A person only is in need of a counselor or a therapist when he or she cannot resolve their issues on their own. People who are undergoing psychosocial problems tend to depend and rely on the counselor too much. They have created this set idea in their mind that their counselor knows how to fix their problems and in doing so they develop a very dangerous dependency on the counselor. (Bond, 2010) It has been noted that sexual and romantic relationships between the client and the counselor have been going on since a long time. However, it was in the 1970s that the American Psychological Associated prohibited sexual intimacies with clients. (APA, 1977)

Transference basically means the past issues and feelings of the client project onto the counselor in the current relationship. Kahn (1991) stated that the client can merely not differentiate the difference and…… [Read More]

References

American Psychological Association. (1977). Ethical principles of psychologists (rev. ed.). Washington, DC: Author

Bond, T. (2010). Standards & Ethics for Counseling in Action. 3rd ed. London: Sage publications.

Kahn, M. (1991). Between therapist and client. New York: W.H. Freeman.

Kennedy, E. And Charles, S. (1990). On becoming a counsellor. Dublin: Gill and Macmillan.
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Psychology in the Year 2005 United States

Words: 1275 Length: 4 Pages Document Type: Essay Paper #: 94081965

Psychology

In the year 2005, United States experience one of the biggest, deadliest and costly hurricanes of that period. The hurricane was named Hurricane Katrina; it cost loss of lives, property and flooding across different states. The emergency situation had to be dealt with immediately and strategies to do so had to be all rounded. This is because those affected were either directly involved or witnessed the occurrence. This discussion is aimed and analyzing the victims of the emergency following two approaches that is humanistic and behavioral while comparing and contrasting their effectiveness.

How do therapists using each of these perspectives view the client and client's problem?

Behavioral approach is concerned with theoretical and measurable aspects of human behavior. Human behavior can either be learnt or unlearnt depending on whether they are acceptable on a social and cultural basis. Humanistic approach in the other hand is concerned with individual responses…… [Read More]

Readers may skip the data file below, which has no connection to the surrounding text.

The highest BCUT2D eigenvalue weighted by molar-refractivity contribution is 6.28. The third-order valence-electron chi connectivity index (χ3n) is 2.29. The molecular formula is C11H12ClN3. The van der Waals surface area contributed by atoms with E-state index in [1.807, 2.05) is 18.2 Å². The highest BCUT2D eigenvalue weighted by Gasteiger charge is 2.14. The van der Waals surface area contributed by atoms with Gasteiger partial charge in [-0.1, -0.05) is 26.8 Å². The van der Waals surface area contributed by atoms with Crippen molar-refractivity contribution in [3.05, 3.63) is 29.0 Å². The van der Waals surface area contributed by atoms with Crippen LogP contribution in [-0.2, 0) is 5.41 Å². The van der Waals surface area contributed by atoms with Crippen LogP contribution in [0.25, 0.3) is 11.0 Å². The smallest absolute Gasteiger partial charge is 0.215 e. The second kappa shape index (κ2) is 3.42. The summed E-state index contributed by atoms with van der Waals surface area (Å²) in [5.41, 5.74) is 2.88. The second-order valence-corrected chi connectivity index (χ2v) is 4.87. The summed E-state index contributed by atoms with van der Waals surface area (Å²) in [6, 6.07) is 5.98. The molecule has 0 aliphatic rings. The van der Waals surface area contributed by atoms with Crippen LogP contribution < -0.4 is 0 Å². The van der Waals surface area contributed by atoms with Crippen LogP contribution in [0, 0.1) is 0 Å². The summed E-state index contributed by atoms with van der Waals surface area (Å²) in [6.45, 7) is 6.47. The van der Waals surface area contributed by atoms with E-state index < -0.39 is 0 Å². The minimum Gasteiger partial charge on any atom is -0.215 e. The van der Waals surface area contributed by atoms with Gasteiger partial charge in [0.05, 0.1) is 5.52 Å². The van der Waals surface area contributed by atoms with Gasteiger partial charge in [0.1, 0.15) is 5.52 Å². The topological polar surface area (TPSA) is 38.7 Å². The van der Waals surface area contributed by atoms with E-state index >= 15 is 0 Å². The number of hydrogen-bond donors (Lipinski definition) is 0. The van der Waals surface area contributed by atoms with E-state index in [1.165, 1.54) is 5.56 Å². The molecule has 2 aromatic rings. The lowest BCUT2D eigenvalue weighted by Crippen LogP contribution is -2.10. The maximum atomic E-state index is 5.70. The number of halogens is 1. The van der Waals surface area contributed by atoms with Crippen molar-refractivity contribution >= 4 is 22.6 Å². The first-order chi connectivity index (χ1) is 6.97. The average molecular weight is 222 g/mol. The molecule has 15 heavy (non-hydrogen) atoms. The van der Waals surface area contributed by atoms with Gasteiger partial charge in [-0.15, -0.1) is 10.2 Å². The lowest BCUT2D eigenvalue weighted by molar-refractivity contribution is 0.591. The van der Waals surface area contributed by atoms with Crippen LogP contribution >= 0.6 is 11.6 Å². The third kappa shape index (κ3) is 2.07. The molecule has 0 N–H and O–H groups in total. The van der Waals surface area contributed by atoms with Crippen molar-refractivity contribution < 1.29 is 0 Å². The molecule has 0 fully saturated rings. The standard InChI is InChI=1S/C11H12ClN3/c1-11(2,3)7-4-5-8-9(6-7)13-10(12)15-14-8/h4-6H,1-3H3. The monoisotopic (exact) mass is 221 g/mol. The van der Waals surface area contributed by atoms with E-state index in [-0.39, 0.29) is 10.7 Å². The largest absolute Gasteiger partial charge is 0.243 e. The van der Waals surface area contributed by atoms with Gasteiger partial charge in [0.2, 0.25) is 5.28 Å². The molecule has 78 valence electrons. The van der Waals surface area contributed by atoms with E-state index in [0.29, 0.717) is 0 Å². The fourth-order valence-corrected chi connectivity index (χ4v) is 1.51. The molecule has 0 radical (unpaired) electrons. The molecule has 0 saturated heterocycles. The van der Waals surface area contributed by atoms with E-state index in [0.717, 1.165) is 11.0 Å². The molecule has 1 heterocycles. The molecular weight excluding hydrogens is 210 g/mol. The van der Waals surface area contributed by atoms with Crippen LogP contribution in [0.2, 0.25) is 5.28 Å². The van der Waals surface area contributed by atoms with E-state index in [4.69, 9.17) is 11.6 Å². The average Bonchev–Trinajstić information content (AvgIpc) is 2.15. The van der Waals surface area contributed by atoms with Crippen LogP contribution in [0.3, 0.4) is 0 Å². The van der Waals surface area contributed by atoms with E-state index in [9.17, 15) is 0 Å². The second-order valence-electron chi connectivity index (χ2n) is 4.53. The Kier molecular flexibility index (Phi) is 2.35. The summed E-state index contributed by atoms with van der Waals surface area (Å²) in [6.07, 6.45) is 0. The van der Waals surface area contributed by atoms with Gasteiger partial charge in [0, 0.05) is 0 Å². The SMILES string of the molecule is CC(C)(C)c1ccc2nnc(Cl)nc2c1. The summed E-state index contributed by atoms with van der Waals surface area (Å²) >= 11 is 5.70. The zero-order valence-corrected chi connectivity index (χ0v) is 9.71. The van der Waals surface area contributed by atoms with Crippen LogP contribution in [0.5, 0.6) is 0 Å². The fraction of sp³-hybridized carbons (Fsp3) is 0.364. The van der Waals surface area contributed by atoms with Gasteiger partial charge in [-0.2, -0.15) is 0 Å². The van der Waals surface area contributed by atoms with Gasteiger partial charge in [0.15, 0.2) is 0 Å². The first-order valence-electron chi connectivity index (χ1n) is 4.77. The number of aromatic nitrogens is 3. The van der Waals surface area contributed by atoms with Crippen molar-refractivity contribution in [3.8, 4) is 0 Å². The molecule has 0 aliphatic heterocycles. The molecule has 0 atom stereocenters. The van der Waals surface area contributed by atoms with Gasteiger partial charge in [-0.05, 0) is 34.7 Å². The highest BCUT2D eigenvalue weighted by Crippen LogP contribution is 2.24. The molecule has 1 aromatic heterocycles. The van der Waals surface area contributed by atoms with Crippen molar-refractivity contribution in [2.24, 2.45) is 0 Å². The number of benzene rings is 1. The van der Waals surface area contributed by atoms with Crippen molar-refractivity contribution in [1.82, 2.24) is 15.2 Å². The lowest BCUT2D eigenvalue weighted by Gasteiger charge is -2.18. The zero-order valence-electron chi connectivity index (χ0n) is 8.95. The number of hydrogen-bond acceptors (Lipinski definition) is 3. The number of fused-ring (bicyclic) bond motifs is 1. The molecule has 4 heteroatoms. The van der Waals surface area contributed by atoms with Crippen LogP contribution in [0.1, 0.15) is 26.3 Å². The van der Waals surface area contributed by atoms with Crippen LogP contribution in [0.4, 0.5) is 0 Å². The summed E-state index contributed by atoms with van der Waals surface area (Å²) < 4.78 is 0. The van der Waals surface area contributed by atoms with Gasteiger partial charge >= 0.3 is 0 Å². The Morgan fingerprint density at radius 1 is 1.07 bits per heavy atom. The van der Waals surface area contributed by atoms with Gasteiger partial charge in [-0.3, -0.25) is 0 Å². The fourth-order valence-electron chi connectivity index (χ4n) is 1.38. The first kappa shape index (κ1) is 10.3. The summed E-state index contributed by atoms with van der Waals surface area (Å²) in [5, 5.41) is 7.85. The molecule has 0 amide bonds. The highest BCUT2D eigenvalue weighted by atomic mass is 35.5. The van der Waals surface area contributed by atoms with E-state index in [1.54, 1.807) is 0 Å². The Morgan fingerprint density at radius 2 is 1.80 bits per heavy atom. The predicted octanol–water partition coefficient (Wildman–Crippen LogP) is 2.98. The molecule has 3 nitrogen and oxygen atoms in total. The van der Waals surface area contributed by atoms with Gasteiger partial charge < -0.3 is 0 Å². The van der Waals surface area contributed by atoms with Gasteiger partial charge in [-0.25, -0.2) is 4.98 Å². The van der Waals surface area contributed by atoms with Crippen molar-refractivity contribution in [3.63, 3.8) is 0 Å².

Reference

Cervone, D., & Pervin, L.A. (2010). Personality: Theory and research. Hoboken;NJ: . Wiley.

Plante, T.G. (2011). Contemporary clinical psychology. Hoboken, NJ:: Wiley.

Sue, D., & Sue, D.M. (2008). Foundations of counseling and psychotherapy: Evidence-based practices for a diverse society. Hoboken, N.J:: John Wiley & Sons.
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Counseling for Mental Health Professionals Working With

Words: 1085 Length: 3 Pages Document Type: Essay Paper #: 14279514

Counseling

For mental health professionals, working with patients can be challenging. This is because they will have issues that could be directly associated with their condition. In the movie One Flew Over the Cuckoo's Nest, it is discussing these problems. To fully understand how this relates to crisis theory and intervention requires comparing different scenes from the film that are relevant. This will be accomplished by focusing on: the precipitating event, identifying the type of crisis, examining the material / personal / social resources available, studying the different perspectives, looking at how it was handled by the protagonist, suggesting coping skills, discussing referral sources that are available and biblical perspectives. Together, these elements will provide specific insights as to the way it is illustrating crisis theory and intervention challenges.

Identify precipitating events

The main event is when andal Patrick McMurphy is sent to a mental hospital from the state prison.…… [Read More]

References

Holly Bible New International Version. (1985). Oak Ridge, TN: Gideon's International.

How Do I Find a Local Support Group. (2012). NMHA. Retrieved from: http://www.nmha.org/go/find_support_group

Douglas, M. (Producer), & Forman, M. (Director). (1975). One Flew Over the Cuckoo's Nest. USA: United Artists.

Wright, N. (2011). The Complete Guide to Crisis and Trauma Counseling. Ventura, CA: Regal.
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Counseling for Resilience

Words: 1141 Length: 4 Pages Document Type: Essay Paper #: 38835463

Counseling

Harry James Potter was born in 1980, the son of James and Lily Potter. Both of Harry's parents died when Harry was an infant. The murder of his parents literally left Harry Potter scarred for life: his lightening bolt-shaped scar is one of his most distinguishing physical features. The orphaned Harry was forced to live with a distant family relative. The relatives are Muggles, and culturally distinct from Harry, who is part wizard.

Harry Potter studies at the Hogwarts School of Witchcraft and Wizardry. Harry is aware that the Dark Lord Voldemort wants to kill him. However, Harry is about to face a serious crisis that will call into question his psychological resilience. The Ministry of Magic has undertaken a massive and coordinated attempt to undermine Harry's credibility. The Ministry's goal is sabotage of Harry's reputation, and his entire career as a wizard. Underlying the motivation of the Ministry…… [Read More]

References

Cherry, Kendra. "Trait Theory of Personality." About.com. Retrieved online: http://psychology.about.com/od/theoriesofpersonality/a/trait-theory.htm

"Resilience: An Integrative Mini-Chapter," Chapter 13 in Marianne Miserandino's Personality Psychology: Foundations and Findings (Boston: Pearson, 2012, pp. 373-392).

"Social Cognitive Theory." Retrieved online: http://www.utwente.nl/cw/theorieenoverzicht/Theory%20Clusters/Health%20Communication/Social_cognitive_theory.doc/